The Hill

LGBT Discrimination In Health Care: Heterosexual Providers Found To Hold Bias On Sexual Orientation

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A recent study finds that health care providers are both explicitly and implicitly partial to members of their own sexual orientation, but what does this mean for quality of health care? Julie Missbutterflies, CC BY-SA 2.0.

As the LGBTQ community continues to make strides toward equality within all facets of society, researchers are now pursuing investigations on the potential for sexual orientation biases within health care environments. In the first study of its kind, researchers from the University of Washington Health Sciences are examining implicit attitudes of health care providers to lesbian women and gay men, and what this could mean for the quality of health care. Their findings appear in the American Journal of Public Health. 

“We want all providers to be proficient in treating diverse populations, including the LGBT population,” said Janice Sabin, UW research associate professor in biomedical informatics and medical education in a recent press release

In order to test sexual orientation biases, Sabin, along with Rachel G. Riskind of Guilford College and Brian A. Novesk of the University of Virginia looked to the Sexuality Implicit Association Test, an examination created to assess preferences toward homosexual or heterosexual individuals. The test gathered results for more than 200,000 participants between May 2006 and December 2012. Participants taking the test were asked explicit questions to indicate their preferences toward heterosexual, lesbian, and gay individuals, like whether they’d endorse the statement “I strongly prefer gay people to straight people” or “I strongly prefer straight people to gay people.” Participants who worked in fields of health care were specified with their test results as either a medical doctor, nurse, mental health provider, or other treatment provider. 

Researchers along with participants who took the test were allowed to access their results through Project Implicit, a non-profit organization started by Tony Greenwald, Mahzarin Banji, and Brian Nosek, that details data collected by the Sexuality Implicit Association Test in a “virtual laboratory.” The program was established to help educate the public of hidden biases toward marginalized communities that exist beyond our awareness or control.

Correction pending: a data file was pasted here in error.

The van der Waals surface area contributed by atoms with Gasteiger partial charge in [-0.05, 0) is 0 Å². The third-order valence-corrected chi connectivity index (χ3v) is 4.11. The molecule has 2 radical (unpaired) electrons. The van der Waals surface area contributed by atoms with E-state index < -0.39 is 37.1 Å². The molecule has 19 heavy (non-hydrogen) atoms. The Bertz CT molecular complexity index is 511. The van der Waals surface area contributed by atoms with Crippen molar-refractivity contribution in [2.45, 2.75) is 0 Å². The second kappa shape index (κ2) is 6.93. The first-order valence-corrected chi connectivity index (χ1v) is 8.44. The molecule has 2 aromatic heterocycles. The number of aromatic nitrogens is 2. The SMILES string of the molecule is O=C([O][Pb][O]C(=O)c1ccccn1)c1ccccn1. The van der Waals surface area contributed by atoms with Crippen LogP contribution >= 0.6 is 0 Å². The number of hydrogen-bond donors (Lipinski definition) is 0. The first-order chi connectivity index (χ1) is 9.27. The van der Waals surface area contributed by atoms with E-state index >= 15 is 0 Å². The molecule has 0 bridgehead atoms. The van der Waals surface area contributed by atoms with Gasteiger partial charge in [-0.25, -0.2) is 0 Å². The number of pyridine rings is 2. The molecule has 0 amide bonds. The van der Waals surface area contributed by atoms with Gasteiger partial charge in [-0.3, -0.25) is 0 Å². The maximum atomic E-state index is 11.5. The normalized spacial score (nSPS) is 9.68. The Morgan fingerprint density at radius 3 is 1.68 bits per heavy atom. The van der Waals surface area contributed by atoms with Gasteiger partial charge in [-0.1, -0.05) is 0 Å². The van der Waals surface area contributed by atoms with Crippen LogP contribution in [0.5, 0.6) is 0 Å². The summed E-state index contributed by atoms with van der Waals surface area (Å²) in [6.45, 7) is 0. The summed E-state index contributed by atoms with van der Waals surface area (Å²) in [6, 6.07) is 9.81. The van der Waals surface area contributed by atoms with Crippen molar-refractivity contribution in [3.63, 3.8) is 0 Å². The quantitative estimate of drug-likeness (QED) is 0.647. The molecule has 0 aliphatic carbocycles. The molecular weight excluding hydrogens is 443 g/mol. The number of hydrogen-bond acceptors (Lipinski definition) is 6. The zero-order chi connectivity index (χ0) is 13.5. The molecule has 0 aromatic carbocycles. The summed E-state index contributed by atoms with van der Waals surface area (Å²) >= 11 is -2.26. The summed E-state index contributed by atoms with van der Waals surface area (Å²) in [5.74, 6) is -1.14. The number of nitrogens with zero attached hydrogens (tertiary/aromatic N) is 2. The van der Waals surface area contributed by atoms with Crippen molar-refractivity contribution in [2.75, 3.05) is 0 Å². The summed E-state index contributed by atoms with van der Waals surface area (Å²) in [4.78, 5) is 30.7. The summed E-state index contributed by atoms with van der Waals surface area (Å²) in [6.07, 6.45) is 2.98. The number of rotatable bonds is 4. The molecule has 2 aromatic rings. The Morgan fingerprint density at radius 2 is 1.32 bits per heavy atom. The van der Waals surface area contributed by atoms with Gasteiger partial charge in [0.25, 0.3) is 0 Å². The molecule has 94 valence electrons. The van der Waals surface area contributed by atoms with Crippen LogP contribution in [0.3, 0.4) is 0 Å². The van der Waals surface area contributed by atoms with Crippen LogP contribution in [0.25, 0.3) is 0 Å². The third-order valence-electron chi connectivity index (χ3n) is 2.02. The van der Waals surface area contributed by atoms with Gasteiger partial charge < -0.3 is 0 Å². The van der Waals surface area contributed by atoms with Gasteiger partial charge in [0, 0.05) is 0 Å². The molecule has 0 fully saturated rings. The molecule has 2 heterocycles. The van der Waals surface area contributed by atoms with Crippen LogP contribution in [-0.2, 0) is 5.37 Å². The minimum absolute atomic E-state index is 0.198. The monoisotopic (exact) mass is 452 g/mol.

Overall, researchers found a preference within health care providers for patients that had the same sexual identification. Unsurprisingly, heterosexual health care providers showed moderate to strong implicit preferences for heterosexual patients. Interestingly enough, the same result was found in lesbian and gay health care providers who also displayed both implicit and explicit preferences to treat lesbian and gay patients. Bisexual providers proved to be more indecisive, showing mixed preferences. There were also variations based on the type of health care profession certain participants occupied; for instance, mental health care providers showed the weakest implicit bias for sexual preferences, while nurses had the strongest preference for heterosexual patients over lesbian and gay patients. 

Sabin added that because biases of health care professionals tend to be with members of their own sexual orientation that, “training for health care providers about treating sexual minority patients is an area in great need of attention.”

Currently, instances of discrimination within health care do happen more than we may know. According to a study published in the journal Health and Social Work, 42 percent of female-to-male transgender adults have reported being confronted with verbal harassment, physical assault, or denial of treatment altogether at hospitals and doctors’ offices. 

Whether a bias is explicit or not, it can still affect how health care providers treat patients different than themselves. “For health care organizations that aim to serve these populations, these data suggest an opportunity to examine methods likely to mitigate implicit biases, such as eliminating discretion from decision-making, use of clinical guidelines, awareness of personal bias as self-caution, organizational polices to promote objective decision-making, and inclusion of counter-stereotypical experiences in educational programs,” the authors conclude. 

How this bias manifests within health care environments still needs to be explored, says Sabin, who hopes to conduct future research on the topic. With past studies like the one mentioned above, it may be safe to assume that biases do present a danger within the context of health care, and studying how to decrease the impact of these preferences may be a valid point of research as well. 

Source: Sabin J, Riskind R, Nosek B, et al. Health care providers’ implicit and explicit attitudes toward lesbian women and gay men. American Journal of Public Health. 2015.

Jaffee K, Shires D, et al. Factors Associated with Health Care Discrimination Experiences among a National Sample of Female-to-Male Transgender Individuals. Health and Social Work. 2015. 

 

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